I've started preparing the Forged in Battle tanks I ordered on eBay, but while I was waiting for them to arrive I was working on several terrain projects. One of these was inspired by the excellent article on building an MG Nest featured on Model Dad's. Even if I do say so myself I think the finished result looks pretty good. I'm certainly very happy with this model and I'll probably make a couple more in due course.
My first attempt at building an MG Nest went spectacularly wrong. To use the terminology of D&D it was an Epic Fail. The reason for this lack of success had nothing to do with the guide mentioned above and more to do with my lack of preparedness and being in the wrong frame of mind when I started. After half an hour of cursing loudly all I had successfully managed to stick together were my fingers. At this point I had to retire to the bathroom to apply liberal quantities of acetone based nail varnish remover to my fingers to unstick myself.
My second attempt couldn't have been more different. I cleared my work area before starting, gathered all the tools and materials I needed and only then did I start. I cut cocktail sticks with a pair of clippers and trimmed the edges with a modeling knife to tidy them up a little. I used superglue for speed but placed the 'logs' using tweezers rather than my big chubby fingers. Then I carved the earthen banks from some polystyrene packaging and glued them onto the base using a simple contact adhesive. The log roof was similarly fixed into position using the same glue and the allowed to dry.
I then built up the earthen bank using a special mix of quick drying plaster. I use this material to cover infantry bases and it dries quite strong and resilient. I mixed in a little gravel for texture and some dark brown paint (if the dried plaster chips it'll still be brown all the way through). What I ended up with was a mixture that had the colour and consistency of dog poo but was sticky enough to be easily applied to the model and then shaped and sculpted as desired.
I allowed this to dry for 24 hrs before painting and applied a generous coat of base black to make the surface more resilient. Similarly when painted I applied several coats gloss varnish to strengthen the surface before covering with Dull Coat varnish. The last stage was to apply the grass.
OK it took some time and you almost lost your fingers and your wife will probably not be happy that you spoiled all her nail varnish remover but the result is super.ReplyDelete
I want to drink Alice's shrinking potion and step inside this lovely creation :)ReplyDelete
Now that I know what to do (and more importantly, what not to do) I reckon I could churn these out pretty quickly. The core technique is really easy making this one of the most satisfying self-builds I have ever completed.ReplyDelete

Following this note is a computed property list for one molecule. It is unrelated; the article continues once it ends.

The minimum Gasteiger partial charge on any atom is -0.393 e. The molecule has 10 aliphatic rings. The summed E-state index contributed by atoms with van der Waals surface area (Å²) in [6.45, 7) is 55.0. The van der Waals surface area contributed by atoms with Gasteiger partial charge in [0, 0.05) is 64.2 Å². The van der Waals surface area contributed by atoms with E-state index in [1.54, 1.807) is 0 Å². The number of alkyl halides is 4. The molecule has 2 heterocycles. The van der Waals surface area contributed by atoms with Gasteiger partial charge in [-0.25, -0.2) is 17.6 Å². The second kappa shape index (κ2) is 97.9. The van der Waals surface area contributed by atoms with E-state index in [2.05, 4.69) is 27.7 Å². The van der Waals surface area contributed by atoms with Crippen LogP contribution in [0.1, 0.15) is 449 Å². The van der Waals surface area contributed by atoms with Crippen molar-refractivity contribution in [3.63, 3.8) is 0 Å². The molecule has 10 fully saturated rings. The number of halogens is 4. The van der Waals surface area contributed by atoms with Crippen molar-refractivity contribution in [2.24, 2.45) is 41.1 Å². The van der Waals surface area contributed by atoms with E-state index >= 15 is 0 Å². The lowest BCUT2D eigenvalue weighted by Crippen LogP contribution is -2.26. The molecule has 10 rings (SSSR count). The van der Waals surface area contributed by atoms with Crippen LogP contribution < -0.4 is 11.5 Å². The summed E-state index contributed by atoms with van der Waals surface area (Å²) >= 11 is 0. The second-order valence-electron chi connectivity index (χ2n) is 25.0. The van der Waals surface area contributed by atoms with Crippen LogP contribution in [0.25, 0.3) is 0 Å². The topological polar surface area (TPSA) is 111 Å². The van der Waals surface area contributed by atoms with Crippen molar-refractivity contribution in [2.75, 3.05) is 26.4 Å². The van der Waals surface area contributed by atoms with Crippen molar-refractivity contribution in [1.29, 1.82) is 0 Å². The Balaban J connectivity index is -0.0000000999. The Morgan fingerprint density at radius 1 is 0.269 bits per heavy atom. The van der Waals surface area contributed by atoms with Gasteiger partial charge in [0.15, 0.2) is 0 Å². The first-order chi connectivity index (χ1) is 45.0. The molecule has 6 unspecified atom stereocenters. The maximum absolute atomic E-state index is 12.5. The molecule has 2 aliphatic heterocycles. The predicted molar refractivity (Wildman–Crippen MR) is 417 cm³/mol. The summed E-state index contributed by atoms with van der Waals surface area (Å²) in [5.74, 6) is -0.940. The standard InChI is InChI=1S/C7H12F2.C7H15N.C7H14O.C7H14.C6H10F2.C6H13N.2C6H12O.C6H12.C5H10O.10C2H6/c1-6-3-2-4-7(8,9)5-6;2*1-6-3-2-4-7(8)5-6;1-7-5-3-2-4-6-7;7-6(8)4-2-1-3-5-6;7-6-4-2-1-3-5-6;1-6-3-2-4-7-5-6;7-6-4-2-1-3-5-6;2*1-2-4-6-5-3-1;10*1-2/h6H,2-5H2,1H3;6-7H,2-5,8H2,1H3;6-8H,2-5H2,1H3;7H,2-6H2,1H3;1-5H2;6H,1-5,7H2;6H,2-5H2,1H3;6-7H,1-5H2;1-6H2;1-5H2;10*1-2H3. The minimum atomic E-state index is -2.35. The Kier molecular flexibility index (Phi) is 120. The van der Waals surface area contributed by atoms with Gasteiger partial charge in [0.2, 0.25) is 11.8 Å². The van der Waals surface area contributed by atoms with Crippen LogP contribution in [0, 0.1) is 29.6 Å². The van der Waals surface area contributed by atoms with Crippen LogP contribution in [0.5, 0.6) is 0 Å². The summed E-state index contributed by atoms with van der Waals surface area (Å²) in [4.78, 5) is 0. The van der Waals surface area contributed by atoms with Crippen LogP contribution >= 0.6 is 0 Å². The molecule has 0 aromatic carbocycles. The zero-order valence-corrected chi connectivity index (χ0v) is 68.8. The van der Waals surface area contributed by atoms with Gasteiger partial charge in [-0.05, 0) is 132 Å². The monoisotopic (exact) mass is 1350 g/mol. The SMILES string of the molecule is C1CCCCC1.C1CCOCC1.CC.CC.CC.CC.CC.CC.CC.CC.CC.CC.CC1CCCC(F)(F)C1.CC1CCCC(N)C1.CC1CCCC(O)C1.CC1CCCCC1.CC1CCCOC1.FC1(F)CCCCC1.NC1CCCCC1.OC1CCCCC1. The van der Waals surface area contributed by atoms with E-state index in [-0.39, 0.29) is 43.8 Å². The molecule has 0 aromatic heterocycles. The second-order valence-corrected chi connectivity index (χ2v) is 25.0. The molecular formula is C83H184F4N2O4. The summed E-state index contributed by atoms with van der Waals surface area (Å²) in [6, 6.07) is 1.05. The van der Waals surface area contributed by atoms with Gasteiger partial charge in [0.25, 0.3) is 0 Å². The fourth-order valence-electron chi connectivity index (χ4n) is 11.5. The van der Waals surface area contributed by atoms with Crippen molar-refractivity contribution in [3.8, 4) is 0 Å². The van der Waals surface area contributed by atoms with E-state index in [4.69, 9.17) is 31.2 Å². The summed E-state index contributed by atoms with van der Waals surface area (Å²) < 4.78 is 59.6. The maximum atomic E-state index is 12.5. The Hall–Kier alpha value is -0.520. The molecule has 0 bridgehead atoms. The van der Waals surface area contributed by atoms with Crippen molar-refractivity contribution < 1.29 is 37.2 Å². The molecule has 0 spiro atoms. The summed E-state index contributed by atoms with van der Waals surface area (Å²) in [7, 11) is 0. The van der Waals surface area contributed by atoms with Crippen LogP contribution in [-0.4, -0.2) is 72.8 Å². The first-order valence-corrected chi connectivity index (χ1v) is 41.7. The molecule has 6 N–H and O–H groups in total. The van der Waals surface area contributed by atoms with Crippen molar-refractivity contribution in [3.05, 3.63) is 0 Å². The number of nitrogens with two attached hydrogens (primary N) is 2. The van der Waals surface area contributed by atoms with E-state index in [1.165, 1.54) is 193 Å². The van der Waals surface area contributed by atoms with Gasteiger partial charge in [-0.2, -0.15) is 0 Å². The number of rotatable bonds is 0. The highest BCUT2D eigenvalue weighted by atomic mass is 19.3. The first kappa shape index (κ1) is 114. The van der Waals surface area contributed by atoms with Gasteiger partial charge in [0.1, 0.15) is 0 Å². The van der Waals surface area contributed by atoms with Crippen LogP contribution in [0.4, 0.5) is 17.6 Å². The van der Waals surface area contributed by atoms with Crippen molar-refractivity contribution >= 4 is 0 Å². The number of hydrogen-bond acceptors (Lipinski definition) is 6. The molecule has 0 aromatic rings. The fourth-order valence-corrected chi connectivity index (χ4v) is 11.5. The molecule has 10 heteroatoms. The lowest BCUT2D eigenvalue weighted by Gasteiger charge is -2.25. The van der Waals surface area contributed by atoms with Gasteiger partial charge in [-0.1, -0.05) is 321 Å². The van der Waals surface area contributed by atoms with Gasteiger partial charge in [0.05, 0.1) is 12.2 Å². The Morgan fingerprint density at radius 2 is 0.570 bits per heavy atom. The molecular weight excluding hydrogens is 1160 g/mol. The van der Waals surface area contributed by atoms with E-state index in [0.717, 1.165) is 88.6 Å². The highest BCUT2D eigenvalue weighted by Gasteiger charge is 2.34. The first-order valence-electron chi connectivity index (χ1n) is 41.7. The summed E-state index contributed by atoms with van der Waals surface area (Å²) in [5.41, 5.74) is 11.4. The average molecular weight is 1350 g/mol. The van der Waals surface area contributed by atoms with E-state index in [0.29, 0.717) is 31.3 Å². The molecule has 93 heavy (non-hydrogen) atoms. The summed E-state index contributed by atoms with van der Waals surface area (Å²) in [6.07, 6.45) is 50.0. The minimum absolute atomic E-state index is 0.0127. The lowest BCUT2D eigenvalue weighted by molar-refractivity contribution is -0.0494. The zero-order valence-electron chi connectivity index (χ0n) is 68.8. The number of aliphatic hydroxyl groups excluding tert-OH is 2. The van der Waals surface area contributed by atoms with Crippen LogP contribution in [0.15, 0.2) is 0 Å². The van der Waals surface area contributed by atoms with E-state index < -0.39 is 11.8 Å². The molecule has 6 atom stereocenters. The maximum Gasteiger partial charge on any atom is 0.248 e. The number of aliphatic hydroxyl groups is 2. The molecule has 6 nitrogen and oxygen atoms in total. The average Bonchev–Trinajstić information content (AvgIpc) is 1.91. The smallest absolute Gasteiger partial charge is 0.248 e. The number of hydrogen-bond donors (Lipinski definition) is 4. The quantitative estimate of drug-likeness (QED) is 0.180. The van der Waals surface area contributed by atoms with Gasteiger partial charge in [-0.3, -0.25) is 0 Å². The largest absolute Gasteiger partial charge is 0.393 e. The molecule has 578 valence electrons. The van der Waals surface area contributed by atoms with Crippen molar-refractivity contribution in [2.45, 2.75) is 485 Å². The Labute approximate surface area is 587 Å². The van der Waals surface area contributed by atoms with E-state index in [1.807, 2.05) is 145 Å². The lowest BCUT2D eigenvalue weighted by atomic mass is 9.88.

Lovely piece of work, what you did in the beginning as you know was bodging (angry scratchbuilding) and unlike you I would have continued in that vain and wrecked the entire area where as you went away and came back and did it properly.Very nice sir.ReplyDelete
That came out great. Beautiful job on the vegetation.ReplyDelete
Very nicely done. I too have learned that glueing ones finger together is a sure sign that the "modeling muse" is not with me and it's time to step away for a bit.ReplyDelete
I think I'll try a few of these machine gun nests when I get back to adding some terrain
Hey, that looks great! Their tutorial was really good, I look forward to trying it out myself soon!ReplyDelete
10 out of 10 mate. There are so many variations that you can create like this, I'm thinking of ancient burial mounds, mine shafts there is quite a list.ReplyDelete
What a great looking terrain piece! Once I get some models off my workbench, I'd love to put a few of these together. Well done!ReplyDelete
Very nicely done I'll have to try this out for my figures in 1/72 scale. What did you use to paint the wooden portions?ReplyDelete
Look great Big Lee. Makes me want to duck when standing near it lolReplyDelete
Glad you found the tutorial useful, fantastic outcomr. If it's ok with you I'll link back on the blog so folk can see how you've been able to apply harvey's tutorial.ReplyDelete
Justin - Thankyou. Very kind.ReplyDelete
Dan - I used GW Black spray over the whole model as a base coat. I then painted using Vallejo acrylics. Then I applied two coats of GW Purity Seal satin varnish before giving it a covering of Testors DullCoat. With hindsight I should have given it another spray of Tastors as I think the ground is a bit 'shiny'. But thats a lesson for next time.
DJK Oooo good idea...never thought of that... hmmm...
Everyone else... Thanks for the feedback!
Very nice. Is the lid...sorry roof removeable?ReplyDelete
Nicely done! I'll give this a shot myself.ReplyDelete
awesome totally awesomeReplyDelete
PaulThe roof is fixed but you'd only get a single prone figure inside, not a whole team/squad. I guess bigger dugouts could be made with removable roofs though.ReplyDelete
Great work Lee, you've done a bloody good job on that!!!!!ReplyDelete
Lovely work! The grass, etc set it off very nicely too. The best bit is those techniques you've mastered now are good for trenches and all sorts of similar stuff.ReplyDelete
It´s given me a couple of ideas....cheers for that.ReplyDelete
Thanks for sharing this Lee. It came out excellent :-D.ReplyDelete
Just to let you know I've included your bunker in our Bunker gallery @ReplyDelete
Chris from Model Dads
Do have a question. Do these nests just have the one entrance/firing point or is there another bit I am not seeing in the photos?ReplyDelete
If there is only the one opening then it makes it a bit of a death trap.